BT talks about his passion for audio and video creation
A longtime staple in the dance music scene, BT (born Brian Transeau) is one of the few electronic music artists to successfully make the jump to film scoring. His work on films like Go, The Fast and the Furious, Under Suspicion, Monster, and most recently Stealth proves that not only can he rock the clubs, but can also match beats with the movie industry’s finest.
VEGAS Creative Software: You’re one of the few electronic music producers who has successfully made the transition from recording artist to film composer. That couldn’t have been easy.
BT: It’s a predominately orchestral game, so it’s difficult to get taken seriously. They look at people from the electronic music community as a bunch of meatheads who listen to kick drums all day long. “What do they know about writing a film score?” So it’s breaking through that social stigma.
VCS: Even though you’re a big proponent of ACID and Vegas software, you’re known for composing in very non-traditional ways. An older track of yours, “Fibonacci Sequence,” comes to mind.
ACID is instantaneous gratification in a way that’s not talking down to the user, nor is it making music for you. It’s a phenomenal compositional tool. – BT
BT: The compositional process for me can involve anything from writing with an acoustic piano to building an instrument in code. “Fibonacci Sequence” is based on the Golden Ratio, so all of the relationships in that song, both rhythmically and harmonically, are based on that mathematical ratio. I like setting challenges like that for myself. I find it really rewarding creatively.
VCS: How does Vegas software fit in with your production flow? I know you’ve used it as an editing program for video in your live shows.
BT: The coolest thing about Vegas is the ability to work using bars and beats. Final Cut® doesn’t have it. You can’t do it on Avid®. You can’t do it in anything other than Vegas, and I can’t wrap my head around it. When you’re working with video and sound simultaneously,
and doing it to bars and beats, you can do some of the coolest things I’ve ever seen in my life. It’s created from a very musically informed perspective; it’s a piece of software written for me to use. There’s no other piece of software that’s written for musicians to edit video. It doesn’t exist. The stuff that I’m doing in Vegas I’m very proud of.
VCS: You’ve been using ACID software for quite some time now for audio and video creation, despite being known primarily as a Mac® user. What has kept you loyal to the product for so long?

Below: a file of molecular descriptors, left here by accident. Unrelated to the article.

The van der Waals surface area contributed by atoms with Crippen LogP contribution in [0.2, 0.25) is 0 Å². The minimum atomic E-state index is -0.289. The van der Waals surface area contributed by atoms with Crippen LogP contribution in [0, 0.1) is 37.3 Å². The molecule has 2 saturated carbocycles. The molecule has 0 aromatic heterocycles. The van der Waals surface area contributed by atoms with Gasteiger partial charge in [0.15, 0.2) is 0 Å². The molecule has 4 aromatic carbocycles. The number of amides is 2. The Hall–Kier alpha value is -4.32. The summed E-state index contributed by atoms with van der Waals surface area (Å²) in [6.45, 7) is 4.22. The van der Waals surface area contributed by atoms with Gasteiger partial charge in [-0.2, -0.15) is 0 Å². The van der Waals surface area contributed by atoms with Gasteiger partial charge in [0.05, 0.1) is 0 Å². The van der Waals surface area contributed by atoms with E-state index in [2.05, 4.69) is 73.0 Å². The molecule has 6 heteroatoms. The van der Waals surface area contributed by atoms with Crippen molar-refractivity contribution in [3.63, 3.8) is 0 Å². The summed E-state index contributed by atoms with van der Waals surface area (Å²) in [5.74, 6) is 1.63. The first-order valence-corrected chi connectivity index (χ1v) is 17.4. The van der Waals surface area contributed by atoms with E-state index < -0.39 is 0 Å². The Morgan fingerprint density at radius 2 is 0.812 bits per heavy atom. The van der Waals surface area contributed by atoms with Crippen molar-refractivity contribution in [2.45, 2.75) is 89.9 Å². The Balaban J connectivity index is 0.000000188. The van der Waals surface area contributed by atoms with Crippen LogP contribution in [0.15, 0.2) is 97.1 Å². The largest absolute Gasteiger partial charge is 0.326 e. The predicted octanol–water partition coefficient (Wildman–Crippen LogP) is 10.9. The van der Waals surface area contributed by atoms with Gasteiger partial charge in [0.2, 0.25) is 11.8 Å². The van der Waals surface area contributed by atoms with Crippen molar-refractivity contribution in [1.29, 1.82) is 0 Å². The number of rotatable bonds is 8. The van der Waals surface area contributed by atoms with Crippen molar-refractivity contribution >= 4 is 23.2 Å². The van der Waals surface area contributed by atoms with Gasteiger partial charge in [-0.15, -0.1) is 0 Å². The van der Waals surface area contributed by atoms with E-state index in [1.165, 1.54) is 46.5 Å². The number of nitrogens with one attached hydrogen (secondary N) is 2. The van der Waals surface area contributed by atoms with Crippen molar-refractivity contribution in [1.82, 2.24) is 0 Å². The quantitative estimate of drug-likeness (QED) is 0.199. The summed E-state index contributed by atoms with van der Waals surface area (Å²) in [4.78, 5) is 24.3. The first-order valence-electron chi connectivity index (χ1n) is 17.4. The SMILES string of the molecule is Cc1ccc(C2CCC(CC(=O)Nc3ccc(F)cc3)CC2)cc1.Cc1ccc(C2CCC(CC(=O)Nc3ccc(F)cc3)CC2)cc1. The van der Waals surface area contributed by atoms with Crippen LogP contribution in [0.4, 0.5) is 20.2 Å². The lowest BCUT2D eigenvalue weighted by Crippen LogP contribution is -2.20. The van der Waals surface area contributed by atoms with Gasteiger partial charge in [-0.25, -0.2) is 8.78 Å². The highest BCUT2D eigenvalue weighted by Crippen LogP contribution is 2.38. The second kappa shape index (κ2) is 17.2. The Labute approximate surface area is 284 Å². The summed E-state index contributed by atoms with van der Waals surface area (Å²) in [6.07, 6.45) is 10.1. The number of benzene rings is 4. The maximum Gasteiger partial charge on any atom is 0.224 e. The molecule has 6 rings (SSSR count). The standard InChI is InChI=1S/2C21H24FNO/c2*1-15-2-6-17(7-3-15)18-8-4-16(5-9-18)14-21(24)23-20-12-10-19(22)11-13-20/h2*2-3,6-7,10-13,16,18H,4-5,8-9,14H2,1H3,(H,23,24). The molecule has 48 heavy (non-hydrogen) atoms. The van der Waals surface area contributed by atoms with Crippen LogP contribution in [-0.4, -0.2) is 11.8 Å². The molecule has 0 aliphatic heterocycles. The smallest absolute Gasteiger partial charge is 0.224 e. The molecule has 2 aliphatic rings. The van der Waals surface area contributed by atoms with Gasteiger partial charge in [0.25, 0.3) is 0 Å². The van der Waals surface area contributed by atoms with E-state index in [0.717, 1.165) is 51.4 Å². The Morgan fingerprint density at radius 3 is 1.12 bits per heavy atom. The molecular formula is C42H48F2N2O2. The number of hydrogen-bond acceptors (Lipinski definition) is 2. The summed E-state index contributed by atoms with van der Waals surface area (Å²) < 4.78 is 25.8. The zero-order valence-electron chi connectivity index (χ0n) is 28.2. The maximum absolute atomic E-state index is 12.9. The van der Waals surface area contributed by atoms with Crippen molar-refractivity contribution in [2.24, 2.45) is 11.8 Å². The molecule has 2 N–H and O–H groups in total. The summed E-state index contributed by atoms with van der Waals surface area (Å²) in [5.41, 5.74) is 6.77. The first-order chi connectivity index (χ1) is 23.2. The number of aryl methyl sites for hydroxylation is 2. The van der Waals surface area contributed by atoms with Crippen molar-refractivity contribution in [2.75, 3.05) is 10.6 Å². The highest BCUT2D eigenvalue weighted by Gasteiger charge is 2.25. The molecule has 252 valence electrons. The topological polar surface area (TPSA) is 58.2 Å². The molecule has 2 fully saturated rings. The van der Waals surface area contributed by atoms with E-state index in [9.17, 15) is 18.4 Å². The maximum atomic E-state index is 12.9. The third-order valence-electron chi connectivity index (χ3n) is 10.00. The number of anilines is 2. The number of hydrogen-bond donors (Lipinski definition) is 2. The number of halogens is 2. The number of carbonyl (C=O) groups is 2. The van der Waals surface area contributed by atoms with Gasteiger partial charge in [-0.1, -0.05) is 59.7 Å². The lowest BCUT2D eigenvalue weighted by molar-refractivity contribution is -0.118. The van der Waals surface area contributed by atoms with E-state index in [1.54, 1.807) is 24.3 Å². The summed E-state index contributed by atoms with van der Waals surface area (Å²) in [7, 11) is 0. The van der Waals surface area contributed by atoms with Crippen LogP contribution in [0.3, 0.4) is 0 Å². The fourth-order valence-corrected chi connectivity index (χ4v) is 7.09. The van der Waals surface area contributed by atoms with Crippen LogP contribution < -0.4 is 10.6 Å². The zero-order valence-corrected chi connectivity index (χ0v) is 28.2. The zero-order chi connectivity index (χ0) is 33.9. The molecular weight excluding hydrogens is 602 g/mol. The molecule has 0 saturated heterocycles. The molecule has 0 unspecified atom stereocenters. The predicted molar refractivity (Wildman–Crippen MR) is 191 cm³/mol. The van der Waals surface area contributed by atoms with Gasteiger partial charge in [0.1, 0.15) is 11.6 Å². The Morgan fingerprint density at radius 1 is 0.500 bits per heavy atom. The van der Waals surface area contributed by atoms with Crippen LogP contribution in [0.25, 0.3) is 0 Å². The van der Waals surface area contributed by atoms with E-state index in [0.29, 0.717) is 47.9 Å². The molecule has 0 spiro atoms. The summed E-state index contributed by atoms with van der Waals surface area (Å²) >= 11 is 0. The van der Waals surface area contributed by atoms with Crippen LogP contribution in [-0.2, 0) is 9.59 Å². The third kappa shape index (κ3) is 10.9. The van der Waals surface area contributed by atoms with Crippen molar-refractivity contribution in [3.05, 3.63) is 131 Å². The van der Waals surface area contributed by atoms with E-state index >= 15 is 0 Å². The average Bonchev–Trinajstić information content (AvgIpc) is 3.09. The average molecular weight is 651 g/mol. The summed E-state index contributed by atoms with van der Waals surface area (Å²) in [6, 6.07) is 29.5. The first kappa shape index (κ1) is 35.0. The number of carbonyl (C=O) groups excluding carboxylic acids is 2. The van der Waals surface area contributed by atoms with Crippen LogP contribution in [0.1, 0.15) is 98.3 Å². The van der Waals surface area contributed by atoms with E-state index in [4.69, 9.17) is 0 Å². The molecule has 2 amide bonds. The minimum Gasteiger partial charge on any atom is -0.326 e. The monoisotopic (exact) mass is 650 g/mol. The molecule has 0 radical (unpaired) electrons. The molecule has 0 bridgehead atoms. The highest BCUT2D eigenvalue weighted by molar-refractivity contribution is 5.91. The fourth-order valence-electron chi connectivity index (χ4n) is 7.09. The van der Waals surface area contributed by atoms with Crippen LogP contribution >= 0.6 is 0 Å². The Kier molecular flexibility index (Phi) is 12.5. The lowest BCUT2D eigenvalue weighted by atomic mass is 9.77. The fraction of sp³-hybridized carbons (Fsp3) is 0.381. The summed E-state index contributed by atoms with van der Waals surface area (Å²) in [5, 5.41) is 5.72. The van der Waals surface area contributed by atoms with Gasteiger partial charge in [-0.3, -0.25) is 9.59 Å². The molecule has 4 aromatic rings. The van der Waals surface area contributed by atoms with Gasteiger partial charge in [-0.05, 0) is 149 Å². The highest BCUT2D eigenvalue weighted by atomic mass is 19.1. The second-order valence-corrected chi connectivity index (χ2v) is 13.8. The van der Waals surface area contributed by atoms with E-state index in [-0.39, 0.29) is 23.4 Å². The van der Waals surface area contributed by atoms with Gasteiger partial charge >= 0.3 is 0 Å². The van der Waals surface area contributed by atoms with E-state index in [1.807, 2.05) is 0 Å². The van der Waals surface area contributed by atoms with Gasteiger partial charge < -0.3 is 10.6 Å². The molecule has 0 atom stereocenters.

BT: It’s seamless, it doesn’t crash, and it runs so awesome on my AMD machines. I do two things in ACID. I like using it as a VST host, and I use it as a compositional tool. I’ve got it chock-a-block stocked with my own loops and they’re all keyed. I just grab three bass lines, an ACID line and a bunch of percussion, and it all loads in so fast. Initially, when [Ableton] Live® came out, it was viewed as a really competitive tool with ACID, but they’re totally different. Live is great to perform with, but in the studio, I don’t have the luck with it that I have with ACID. ACID is instantaneous gratification in a way that’s not talking down to the user, nor is it making music for you. It’s a phenomenal compositional tool, and it’s got the same hook as Vegas. How simple of an idea, but how profound of an idea it is to be able to be edit audio and video to a grid?
VCS: What would you say to people who see words like “loops” and “grid” and view ACID as an entry-level product?
BT: I’d say you have the wrong idea about it. I’ve got access to all the tools in the world that I could ever want…tools I’ve been coveting in Keyboard Magazine since I was a kid and then some. Something I hope people know about me is that I talk about the things I use really honestly and with integrity. I’m not going to say I think something is cool because somebody gives me some free stuff. As a working film composer and a recording artist, I use it because it’s easy to use, but it’s really, really powerful.
VCS: How do you use material from our Loops & Samples collection?
BT: They’re ridiculously strong loop libraries. There are other loop libraries you know are going to be hit and miss, and they’re not the kind of thing you can audition. But you know if you buy an ACID library, you know there’s gonna be dope shit on it. It’s guaranteed.
VCS: Any favorites?
BT: Blip is amazing, and the one by David Torn, SPLaTTeRCeLL, is incredible.
VCS: Do you think that using these various sound libraries increases your ability to think outside of the box by mixing instrumentation that you wouldn’t necessarily put together in a studio session?
BT: Absolutely. Anything that pushes music forward is all about happy accidents. Having such a diverse selection of sound sources encourages that immensely.